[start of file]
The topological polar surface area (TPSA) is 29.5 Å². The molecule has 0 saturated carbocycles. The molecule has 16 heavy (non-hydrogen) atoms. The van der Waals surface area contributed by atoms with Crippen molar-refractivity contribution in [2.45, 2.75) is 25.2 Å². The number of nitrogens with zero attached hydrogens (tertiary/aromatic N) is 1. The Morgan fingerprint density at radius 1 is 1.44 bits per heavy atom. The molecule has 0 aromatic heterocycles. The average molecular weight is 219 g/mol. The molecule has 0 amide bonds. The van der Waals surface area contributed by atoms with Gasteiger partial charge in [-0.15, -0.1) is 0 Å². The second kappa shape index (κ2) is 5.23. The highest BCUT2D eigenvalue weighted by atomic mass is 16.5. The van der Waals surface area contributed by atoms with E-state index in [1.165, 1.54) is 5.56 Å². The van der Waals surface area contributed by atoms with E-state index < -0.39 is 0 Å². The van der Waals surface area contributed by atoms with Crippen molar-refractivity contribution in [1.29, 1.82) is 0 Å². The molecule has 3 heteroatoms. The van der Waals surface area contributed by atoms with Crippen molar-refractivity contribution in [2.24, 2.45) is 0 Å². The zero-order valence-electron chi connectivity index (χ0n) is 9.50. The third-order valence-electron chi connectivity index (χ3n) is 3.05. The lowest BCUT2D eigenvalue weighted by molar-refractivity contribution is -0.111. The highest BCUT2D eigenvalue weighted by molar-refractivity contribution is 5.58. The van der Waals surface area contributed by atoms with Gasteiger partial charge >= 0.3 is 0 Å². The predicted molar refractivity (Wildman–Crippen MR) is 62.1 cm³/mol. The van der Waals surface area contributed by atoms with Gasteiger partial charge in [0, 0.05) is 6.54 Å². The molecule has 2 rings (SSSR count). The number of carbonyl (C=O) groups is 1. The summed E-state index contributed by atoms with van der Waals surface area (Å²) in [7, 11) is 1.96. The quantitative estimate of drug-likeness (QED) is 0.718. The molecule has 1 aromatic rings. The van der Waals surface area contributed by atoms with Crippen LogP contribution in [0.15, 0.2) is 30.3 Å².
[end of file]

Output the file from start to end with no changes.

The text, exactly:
The topological polar surface area (TPSA) is 29.5 Å². The molecule has 0 saturated carbocycles. The molecule has 16 heavy (non-hydrogen) atoms. The van der Waals surface area contributed by atoms with Crippen molar-refractivity contribution in [2.45, 2.75) is 25.2 Å². The number of nitrogens with zero attached hydrogens (tertiary/aromatic N) is 1. The Morgan fingerprint density at radius 1 is 1.44 bits per heavy atom. The molecule has 0 aromatic heterocycles. The average molecular weight is 219 g/mol. The molecule has 0 amide bonds. The van der Waals surface area contributed by atoms with Gasteiger partial charge in [-0.15, -0.1) is 0 Å². The second kappa shape index (κ2) is 5.23. The highest BCUT2D eigenvalue weighted by atomic mass is 16.5. The van der Waals surface area contributed by atoms with E-state index in [1.165, 1.54) is 5.56 Å². The van der Waals surface area contributed by atoms with E-state index < -0.39 is 0 Å². The van der Waals surface area contributed by atoms with Crippen molar-refractivity contribution in [1.29, 1.82) is 0 Å². The molecule has 3 heteroatoms. The van der Waals surface area contributed by atoms with Crippen molar-refractivity contribution in [2.24, 2.45) is 0 Å². The zero-order valence-electron chi connectivity index (χ0n) is 9.50. The third-order valence-electron chi connectivity index (χ3n) is 3.05. The lowest BCUT2D eigenvalue weighted by molar-refractivity contribution is -0.111. The highest BCUT2D eigenvalue weighted by molar-refractivity contribution is 5.58. The van der Waals surface area contributed by atoms with Gasteiger partial charge >= 0.3 is 0 Å². The predicted molar refractivity (Wildman–Crippen MR) is 62.1 cm³/mol. The van der Waals surface area contributed by atoms with Gasteiger partial charge in [0, 0.05) is 6.54 Å². The molecule has 2 rings (SSSR count). The number of carbonyl (C=O) groups is 1. The summed E-state index contributed by atoms with van der Waals surface area (Å²) in [7, 11) is 1.96. The quantitative estimate of drug-likeness (QED) is 0.718. The molecule has 1 aromatic rings. The van der Waals surface area contributed by atoms with Crippen LogP contribution in [0.15, 0.2) is 30.3 Å².